This website uses cookies primarily for visitor analytics. Certain pages will ask you to fill in contact details to receive additional information. On these pages you have the option of having the site log your details for future visits. Indicating you want the site to remember your details will place a cookie on your device. To view our full cookie policy, please click here. You can also view it at any time by going to our Contact Us page.

New project aims to extend fish and seafood shelf-life

02 October 2020

Campden BRI is looking for partners to help with new research that aims to increase the shelf-life of fresh fish and seafood. Millions of pounds worth of wasted food could be saved by extending shelf-life by a day or more. 

Greg Jones, Campden BRI microbiologist is leading the project. He said: “This research will focus on whether existing standards for assessing shelf-life are overly cautious. When it comes to shelf-life, fish and seafood are renowned for being highly-perishable, but it’s still quite possible that current rejection thresholds for levels of microorganisms are set unrealistically low, leading to significant wastage and cost. We’ll be undertaking microbiological, chemical and sensory testing to see if reviewing these standards can achieve improved shelf-life without compromising product safety.”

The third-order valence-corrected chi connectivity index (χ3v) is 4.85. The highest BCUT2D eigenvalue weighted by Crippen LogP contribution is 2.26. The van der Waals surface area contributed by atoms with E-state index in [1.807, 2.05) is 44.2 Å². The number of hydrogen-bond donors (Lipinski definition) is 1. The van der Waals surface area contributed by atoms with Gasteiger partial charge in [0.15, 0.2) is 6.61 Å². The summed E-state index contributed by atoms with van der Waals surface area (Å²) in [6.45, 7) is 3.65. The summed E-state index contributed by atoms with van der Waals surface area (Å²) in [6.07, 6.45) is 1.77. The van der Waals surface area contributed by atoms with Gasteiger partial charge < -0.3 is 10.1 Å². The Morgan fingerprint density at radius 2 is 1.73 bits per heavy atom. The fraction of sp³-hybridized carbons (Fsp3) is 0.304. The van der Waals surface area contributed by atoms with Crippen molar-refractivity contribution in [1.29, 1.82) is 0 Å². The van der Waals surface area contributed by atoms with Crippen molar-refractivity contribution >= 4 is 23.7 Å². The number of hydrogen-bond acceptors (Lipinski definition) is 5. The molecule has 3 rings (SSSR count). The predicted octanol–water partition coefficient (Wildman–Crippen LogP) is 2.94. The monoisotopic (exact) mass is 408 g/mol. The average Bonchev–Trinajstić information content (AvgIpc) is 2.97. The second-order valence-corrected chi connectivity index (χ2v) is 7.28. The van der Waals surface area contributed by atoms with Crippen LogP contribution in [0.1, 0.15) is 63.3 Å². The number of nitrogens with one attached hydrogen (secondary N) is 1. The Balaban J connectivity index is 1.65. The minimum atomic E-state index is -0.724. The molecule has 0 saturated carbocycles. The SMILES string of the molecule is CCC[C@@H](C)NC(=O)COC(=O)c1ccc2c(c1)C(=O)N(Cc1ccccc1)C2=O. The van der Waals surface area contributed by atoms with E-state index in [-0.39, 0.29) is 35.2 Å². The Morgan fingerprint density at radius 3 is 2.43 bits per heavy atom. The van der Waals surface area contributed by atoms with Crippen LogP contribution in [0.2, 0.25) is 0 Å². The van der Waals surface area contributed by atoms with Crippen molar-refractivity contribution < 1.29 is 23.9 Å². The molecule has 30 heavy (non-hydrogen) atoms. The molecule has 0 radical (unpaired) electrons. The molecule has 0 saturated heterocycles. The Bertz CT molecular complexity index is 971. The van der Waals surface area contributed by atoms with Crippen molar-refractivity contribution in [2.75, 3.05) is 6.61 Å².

The scientists are looking for fish and seafood producers, and retailers, to work with them on the project so that they can undertake investigations and analyses on a comprehensive range of products.

In 2011, WRAP estimated that 1.2% of fishery produce was wasted, with the cost to retailers alone of £12 million. Currently, the majority of retailers apply microbiological specifications, as indicators of quality, to the raw seafood (fish, prawns and shellfish) that they source from their suppliers. Feedback from producers suggests that the upper limits in these specifications are currently set too low to take account of the natural levels of microflora (in fish and seafood) and can potentially be exceeded even at the very start of shelf-life, despite the food being safe and organoleptically acceptable.

The research will begin in November and run for a year. It will involve suppliers and retailers from across the fish and seafood sector providing a range of products for testing. Any companies wanting to take part in the research should contact Greg Jones at greg.jones@campdenbri.co.uk


Contact Details and Archive...

Print this page | E-mail this page